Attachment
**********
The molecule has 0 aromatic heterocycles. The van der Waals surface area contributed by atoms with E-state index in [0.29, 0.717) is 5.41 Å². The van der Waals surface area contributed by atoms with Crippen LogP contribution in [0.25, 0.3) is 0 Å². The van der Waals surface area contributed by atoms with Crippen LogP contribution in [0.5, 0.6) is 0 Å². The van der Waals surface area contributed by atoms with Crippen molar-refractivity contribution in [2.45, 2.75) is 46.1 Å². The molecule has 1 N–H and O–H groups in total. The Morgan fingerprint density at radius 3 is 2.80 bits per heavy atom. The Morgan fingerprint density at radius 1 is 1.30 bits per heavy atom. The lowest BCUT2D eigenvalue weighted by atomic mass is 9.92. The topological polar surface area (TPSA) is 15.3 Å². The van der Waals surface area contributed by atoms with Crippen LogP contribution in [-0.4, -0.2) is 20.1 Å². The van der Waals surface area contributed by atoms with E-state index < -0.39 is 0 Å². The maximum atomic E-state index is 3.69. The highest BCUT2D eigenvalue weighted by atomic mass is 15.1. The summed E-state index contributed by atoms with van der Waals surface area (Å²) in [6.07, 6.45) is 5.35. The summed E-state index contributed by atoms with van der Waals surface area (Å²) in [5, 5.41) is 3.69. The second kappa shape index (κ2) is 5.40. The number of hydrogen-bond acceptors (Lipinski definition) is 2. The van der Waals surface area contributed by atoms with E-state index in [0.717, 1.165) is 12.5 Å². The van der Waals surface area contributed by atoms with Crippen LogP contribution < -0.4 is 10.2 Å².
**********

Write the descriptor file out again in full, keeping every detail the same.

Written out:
The molecule has 0 aromatic heterocycles. The van der Waals surface area contributed by atoms with E-state index in [0.29, 0.717) is 5.41 Å². The van der Waals surface area contributed by atoms with Crippen LogP contribution in [0.25, 0.3) is 0 Å². The van der Waals surface area contributed by atoms with Crippen LogP contribution in [0.5, 0.6) is 0 Å². The van der Waals surface area contributed by atoms with Crippen molar-refractivity contribution in [2.45, 2.75) is 46.1 Å². The molecule has 1 N–H and O–H groups in total. The Morgan fingerprint density at radius 3 is 2.80 bits per heavy atom. The Morgan fingerprint density at radius 1 is 1.30 bits per heavy atom. The lowest BCUT2D eigenvalue weighted by atomic mass is 9.92. The topological polar surface area (TPSA) is 15.3 Å². The van der Waals surface area contributed by atoms with Crippen LogP contribution in [-0.4, -0.2) is 20.1 Å². The van der Waals surface area contributed by atoms with E-state index < -0.39 is 0 Å². The maximum atomic E-state index is 3.69. The highest BCUT2D eigenvalue weighted by atomic mass is 15.1. The summed E-state index contributed by atoms with van der Waals surface area (Å²) in [6.07, 6.45) is 5.35. The summed E-state index contributed by atoms with van der Waals surface area (Å²) in [5, 5.41) is 3.69. The second kappa shape index (κ2) is 5.40. The number of hydrogen-bond acceptors (Lipinski definition) is 2. The van der Waals surface area contributed by atoms with E-state index in [0.717, 1.165) is 12.5 Å². The van der Waals surface area contributed by atoms with Crippen LogP contribution < -0.4 is 10.2 Å².